Eindhoven, the Netherlands: NXP Semiconductors has launched the LPC11C22 and LPC11C24, which the company calls the industry’s first integrated high-speed controller area network (CAN) physical layer transceiver and microcontroller with easy-to-use on-chip CANopen drivers.
Offered as a system-in-package solution, the LPC11C22 and LPC11C24 with integrated TJF1051 CAN transceiver combine complete CAN functionality into a LQFP48 package. The LPC11C22 and LPC11C24 are the latest additions to the LPC11C00 series of CAN 2.0B-compliant controllers.
The CAN physical layer is designed for up to 1-Mbit/s high-speed CAN networks and delivers optimal performance for industrial applications with state-of-the-art electrostatic discharge (ESD) protection, improved electromagnetic compatibility (EMC), and low-power operation. The LPC11C22/C24 CAN physical layer fully complies with the ISO 11898-2 standard for two-wire balanced signaling and is optimized for automotive sensor applications and rugged industrial CAN networks.
High ESD handling capability on bus pins is combined with additional fail-safe features such as high dc handling capability on CAN pins, transmit data dominant time-out function, under-voltage detection, and thermal protection. Low-power management is fully integrated, and the transceiver can disengage from the bus when it is not powered up.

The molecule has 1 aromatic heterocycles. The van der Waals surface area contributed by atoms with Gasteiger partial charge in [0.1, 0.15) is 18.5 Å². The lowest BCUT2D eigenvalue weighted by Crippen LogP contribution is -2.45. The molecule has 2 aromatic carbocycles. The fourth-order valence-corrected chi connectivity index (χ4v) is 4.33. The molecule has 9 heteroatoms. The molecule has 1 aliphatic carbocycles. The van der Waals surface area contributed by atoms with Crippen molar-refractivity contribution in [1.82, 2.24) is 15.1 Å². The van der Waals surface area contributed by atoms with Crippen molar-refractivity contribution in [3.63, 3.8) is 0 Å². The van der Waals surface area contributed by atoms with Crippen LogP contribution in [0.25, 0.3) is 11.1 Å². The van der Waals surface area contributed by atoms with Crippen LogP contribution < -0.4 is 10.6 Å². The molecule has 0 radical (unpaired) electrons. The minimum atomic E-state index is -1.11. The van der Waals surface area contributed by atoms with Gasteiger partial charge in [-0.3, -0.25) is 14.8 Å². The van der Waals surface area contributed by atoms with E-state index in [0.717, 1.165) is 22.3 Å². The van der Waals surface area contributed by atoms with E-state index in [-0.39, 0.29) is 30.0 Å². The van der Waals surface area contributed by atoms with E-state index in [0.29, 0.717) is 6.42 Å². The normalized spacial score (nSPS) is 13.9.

CANopen drivers are provided in on-chip read-only memory (ROM) with easy-to-use application program interfaces (APIs), enabling users to rapidly adopt the LPC11C22/C24 into embedded networking applications based on the CANopen standard. This standardized CANopen layer (EN 50325) is especially suited for embedded networks in all kinds of control, such as machines and elevators, making proprietary or application-specific application layers obsolete.
Incorporating CANopen drivers in on-chip ROM reduces overall risk and effort while providing design engineers with the added advantage of reduced operating power, as well as secure and safe boot loading via CAN.
The LPC11C22 and C24 require 40% to 50% smaller code size than 8/16-bit microcontrollers for most common microcontroller tasks.